Nitrosative stress does not change during orthotopic liver transplantation


  • Dimitrios Tsikas Ph.D.,

    Corresponding author
    1. Institute of Clinical Pharmacology, Hannover Medical School, Hannover, Germany
    • Address reprint requests to Dimitrios Tsikas, Ph.D., Institute of Clinical Pharmacology, Hannover Medical School, Carl-Neuberg-Strasse 1, D-30625 Hannover, Germany. Telephone: +49 511 532 3984; FAX: +49 511 532 2750; E-mail:

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  • Jürgen C. Frölich M.D.,

    1. Institute of Clinical Pharmacology, Hannover Medical School, Hannover, Germany
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  • Jürgen Klempnauer M.D.,

    1. Clinic of Abdominal and Transplantation Surgery, Hannover Medical School, Hannover, Germany
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  • Thomas Becker M.D., Ph.D.

    1. Department of General, Visceral, Thoracic, Transplant, and Pediatric Surgery, Schleswig-Holstein University Hospital, Kiel, Germany
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Ischemia/reperfusion (I/R) is considered a major contributor to tissue damage in clinical situations, including liver transplantation, but its pathophysiology remains enigmatic. Reactive oxygen and nitrogen species (RONS) are considered key initiators of I/R injury. However, although antioxidant therapy has mitigated I/R injury in animal studies, the use of antioxidants has failed to show any appreciable benefit in clinical settings.[1] Recent findings from clinical I/R studies of the kidneys and heart suggest that the contribution of RONS released upon organ reoxygenation to I/R injury in humans is less than generally thought, and they challenge our current understanding of oxidative stress and RONS-mediated I/R injury.[2]

The l-arginine/nitric oxide pathway is generally believed to generate RONS such as potent oxidizing and nitrating peroxynitrite (ONOO). Previously, we demonstrated that despite a drastic release of arginase activity from the graft during orthotopic liver transplantation (OLT),[3] the main players of this pathway did not change remarkably. In plasma samples from the patients of that study, we determined the concentrations of free 3-nitrotyrosine (NT) and 3-nitrotyrosinoalbumin (NTALB) with fully validated and reliable gas chromatography/tandem mass spectrometry methods.[4] NT and NTALB are formed through the reaction of peroxynitrite with free tyrosine (Tyr) and Tyr moieties in albumin, respectively, and they serve as biomarkers of oxidative stress.[5] In comparison with age- and sex-matched healthy subjects, the patients who suffered from end-stage liver disease and underwent OLT had higher baseline plasma concentrations of NT (3.99 ± 0.20 versus 1.14 ± 0.21 nmol/L) and NTALB (27.7 ± 1.2 versus 13.1 ± 1.8 μmol of NT/mol of Tyr). Figure 1 shows that neither NT nor NTALB plasma concentrations changed statistically significantly during OLT. These findings and previous findings from our group for the same patient population[6] indicate that oxidative stress is indeed elevated during end-stage liver disease. However, just as in kidney and heart transplantation,[2] I/R does not elevate oxidative stress in OLT.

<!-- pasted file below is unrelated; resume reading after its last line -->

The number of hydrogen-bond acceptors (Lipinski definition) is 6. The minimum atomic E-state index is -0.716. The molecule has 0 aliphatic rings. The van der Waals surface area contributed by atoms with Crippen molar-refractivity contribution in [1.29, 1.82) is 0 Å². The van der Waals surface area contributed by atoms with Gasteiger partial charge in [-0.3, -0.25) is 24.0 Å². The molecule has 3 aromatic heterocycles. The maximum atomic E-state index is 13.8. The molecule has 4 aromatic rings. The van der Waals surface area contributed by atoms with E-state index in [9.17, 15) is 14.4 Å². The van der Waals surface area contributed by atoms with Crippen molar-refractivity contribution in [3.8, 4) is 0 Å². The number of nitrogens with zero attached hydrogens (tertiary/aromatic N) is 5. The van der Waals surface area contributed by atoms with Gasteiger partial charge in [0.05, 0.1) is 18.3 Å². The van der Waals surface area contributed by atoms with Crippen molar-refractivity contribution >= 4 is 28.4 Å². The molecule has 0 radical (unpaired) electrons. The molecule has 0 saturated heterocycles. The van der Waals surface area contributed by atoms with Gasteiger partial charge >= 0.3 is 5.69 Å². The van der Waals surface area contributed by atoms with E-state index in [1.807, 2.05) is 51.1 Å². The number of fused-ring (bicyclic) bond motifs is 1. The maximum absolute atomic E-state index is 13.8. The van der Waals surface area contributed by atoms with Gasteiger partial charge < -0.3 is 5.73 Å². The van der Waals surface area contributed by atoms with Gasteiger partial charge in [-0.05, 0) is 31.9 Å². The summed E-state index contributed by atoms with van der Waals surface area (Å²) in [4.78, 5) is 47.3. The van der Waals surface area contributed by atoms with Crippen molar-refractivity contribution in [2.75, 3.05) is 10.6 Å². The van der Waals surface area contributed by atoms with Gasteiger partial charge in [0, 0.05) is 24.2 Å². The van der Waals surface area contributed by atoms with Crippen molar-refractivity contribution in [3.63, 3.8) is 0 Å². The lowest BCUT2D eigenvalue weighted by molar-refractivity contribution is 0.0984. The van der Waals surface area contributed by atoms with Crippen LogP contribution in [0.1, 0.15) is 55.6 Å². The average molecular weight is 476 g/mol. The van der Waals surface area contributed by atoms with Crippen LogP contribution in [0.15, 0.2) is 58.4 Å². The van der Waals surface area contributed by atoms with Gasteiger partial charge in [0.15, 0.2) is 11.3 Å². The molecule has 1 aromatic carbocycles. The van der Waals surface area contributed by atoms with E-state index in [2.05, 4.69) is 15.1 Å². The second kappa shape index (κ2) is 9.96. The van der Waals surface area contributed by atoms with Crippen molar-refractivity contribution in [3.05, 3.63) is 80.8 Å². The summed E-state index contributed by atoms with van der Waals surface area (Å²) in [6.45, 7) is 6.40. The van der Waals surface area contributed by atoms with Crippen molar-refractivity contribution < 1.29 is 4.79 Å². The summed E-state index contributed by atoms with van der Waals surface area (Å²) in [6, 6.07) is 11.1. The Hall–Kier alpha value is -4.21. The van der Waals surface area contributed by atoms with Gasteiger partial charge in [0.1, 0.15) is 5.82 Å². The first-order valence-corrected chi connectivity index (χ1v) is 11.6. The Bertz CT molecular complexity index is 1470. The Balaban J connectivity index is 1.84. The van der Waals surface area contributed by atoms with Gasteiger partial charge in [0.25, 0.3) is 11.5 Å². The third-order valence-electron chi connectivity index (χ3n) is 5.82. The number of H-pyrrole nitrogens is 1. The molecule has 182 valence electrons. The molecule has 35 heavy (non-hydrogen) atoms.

Figure 1.

Time course of the plasma concentrations of (A) free NT and (B) NTALB during OLT for 8 patients with end-stage liver disease. The patient characteristics and diagnoses have been reported previously.[3] The liver transplant candidates reflected the typical clinical situation of patients with different underlying liver diseases and end-stage cirrhosis. The preoperative data, including the ischemic periods, indicated homogeneous patients. The study protocol was approved by the local ethics committee, and the study was performed according to the guidelines of the Declaration of Helsinki. Written informed consent was obtained from all patients. All patients underwent full-size OLT with the standard technique without venovenous bypass between March 2002 and August 2002 at the Hannover Medical School. For comparisons at different time points, the paired Student t test was used, and this was followed by the Bonferroni post hoc test. Time 0 was the time of liver reperfusion. A probability less than 0.05 was considered significant, and the data are presented as means and standard errors.

  • Dimitrios Tsikas, Ph.D.1

  • Jürgen C. Frölich, M.D.1

  • Jürgen Klempnauer, M.D.2

  • Thomas Becker, M.D., Ph.D.3

  • 1Institute of Clinical Pharmacology and 2Clinic of Abdominal and Transplantation Surgery

  • Hannover Medical School

  • Hannover, Germany

  • 3Department of General, Visceral, Thoracic, Transplant, and Pediatric Surgery

  • Schleswig-Holstein University Hospital

  • Kiel, Germany